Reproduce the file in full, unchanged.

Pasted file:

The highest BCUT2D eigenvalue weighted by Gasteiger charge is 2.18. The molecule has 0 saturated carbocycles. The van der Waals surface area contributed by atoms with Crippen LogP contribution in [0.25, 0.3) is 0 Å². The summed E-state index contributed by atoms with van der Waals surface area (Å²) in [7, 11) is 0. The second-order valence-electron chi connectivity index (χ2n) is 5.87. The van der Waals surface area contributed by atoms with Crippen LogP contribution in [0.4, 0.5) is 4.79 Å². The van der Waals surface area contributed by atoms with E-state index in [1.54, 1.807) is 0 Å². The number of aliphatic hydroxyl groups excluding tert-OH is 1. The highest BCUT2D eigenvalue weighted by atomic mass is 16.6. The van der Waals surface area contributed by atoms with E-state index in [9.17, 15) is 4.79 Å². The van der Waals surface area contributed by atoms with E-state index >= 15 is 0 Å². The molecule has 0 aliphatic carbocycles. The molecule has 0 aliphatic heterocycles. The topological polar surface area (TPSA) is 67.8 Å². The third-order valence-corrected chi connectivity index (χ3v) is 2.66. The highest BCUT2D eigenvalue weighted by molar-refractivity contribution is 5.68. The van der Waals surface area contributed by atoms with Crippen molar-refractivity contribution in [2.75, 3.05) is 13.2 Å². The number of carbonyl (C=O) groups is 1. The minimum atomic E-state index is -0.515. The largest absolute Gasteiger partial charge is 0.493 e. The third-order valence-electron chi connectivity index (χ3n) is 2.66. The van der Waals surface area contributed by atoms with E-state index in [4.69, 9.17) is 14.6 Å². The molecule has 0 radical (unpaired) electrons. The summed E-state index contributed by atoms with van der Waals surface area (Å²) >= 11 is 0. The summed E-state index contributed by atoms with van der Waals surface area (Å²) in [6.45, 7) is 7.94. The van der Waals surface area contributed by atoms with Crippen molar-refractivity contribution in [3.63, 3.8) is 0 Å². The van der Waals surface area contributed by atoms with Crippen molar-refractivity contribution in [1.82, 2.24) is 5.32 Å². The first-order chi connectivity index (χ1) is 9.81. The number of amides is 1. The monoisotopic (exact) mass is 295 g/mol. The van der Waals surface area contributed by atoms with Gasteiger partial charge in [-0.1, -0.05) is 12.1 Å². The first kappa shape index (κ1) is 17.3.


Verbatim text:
The highest BCUT2D eigenvalue weighted by Gasteiger charge is 2.18. The molecule has 0 saturated carbocycles. The van der Waals surface area contributed by atoms with Crippen LogP contribution in [0.25, 0.3) is 0 Å². The summed E-state index contributed by atoms with van der Waals surface area (Å²) in [7, 11) is 0. The second-order valence-electron chi connectivity index (χ2n) is 5.87. The van der Waals surface area contributed by atoms with Crippen LogP contribution in [0.4, 0.5) is 4.79 Å². The van der Waals surface area contributed by atoms with E-state index in [1.54, 1.807) is 0 Å². The number of aliphatic hydroxyl groups excluding tert-OH is 1. The highest BCUT2D eigenvalue weighted by atomic mass is 16.6. The van der Waals surface area contributed by atoms with E-state index in [9.17, 15) is 4.79 Å². The van der Waals surface area contributed by atoms with E-state index >= 15 is 0 Å². The molecule has 0 aliphatic carbocycles. The molecule has 0 aliphatic heterocycles. The topological polar surface area (TPSA) is 67.8 Å². The third-order valence-corrected chi connectivity index (χ3v) is 2.66. The highest BCUT2D eigenvalue weighted by molar-refractivity contribution is 5.68. The van der Waals surface area contributed by atoms with Crippen molar-refractivity contribution in [2.75, 3.05) is 13.2 Å². The number of carbonyl (C=O) groups is 1. The minimum atomic E-state index is -0.515. The largest absolute Gasteiger partial charge is 0.493 e. The third-order valence-electron chi connectivity index (χ3n) is 2.66. The van der Waals surface area contributed by atoms with E-state index in [4.69, 9.17) is 14.6 Å². The molecule has 0 radical (unpaired) electrons. The summed E-state index contributed by atoms with van der Waals surface area (Å²) >= 11 is 0. The summed E-state index contributed by atoms with van der Waals surface area (Å²) in [6.45, 7) is 7.94. The van der Waals surface area contributed by atoms with Crippen molar-refractivity contribution in [3.63, 3.8) is 0 Å². The van der Waals surface area contributed by atoms with Crippen molar-refractivity contribution in [1.82, 2.24) is 5.32 Å². The first-order chi connectivity index (χ1) is 9.81. The number of amides is 1. The monoisotopic (exact) mass is 295 g/mol. The van der Waals surface area contributed by atoms with Gasteiger partial charge in [-0.1, -0.05) is 12.1 Å². The first kappa shape index (κ1) is 17.3.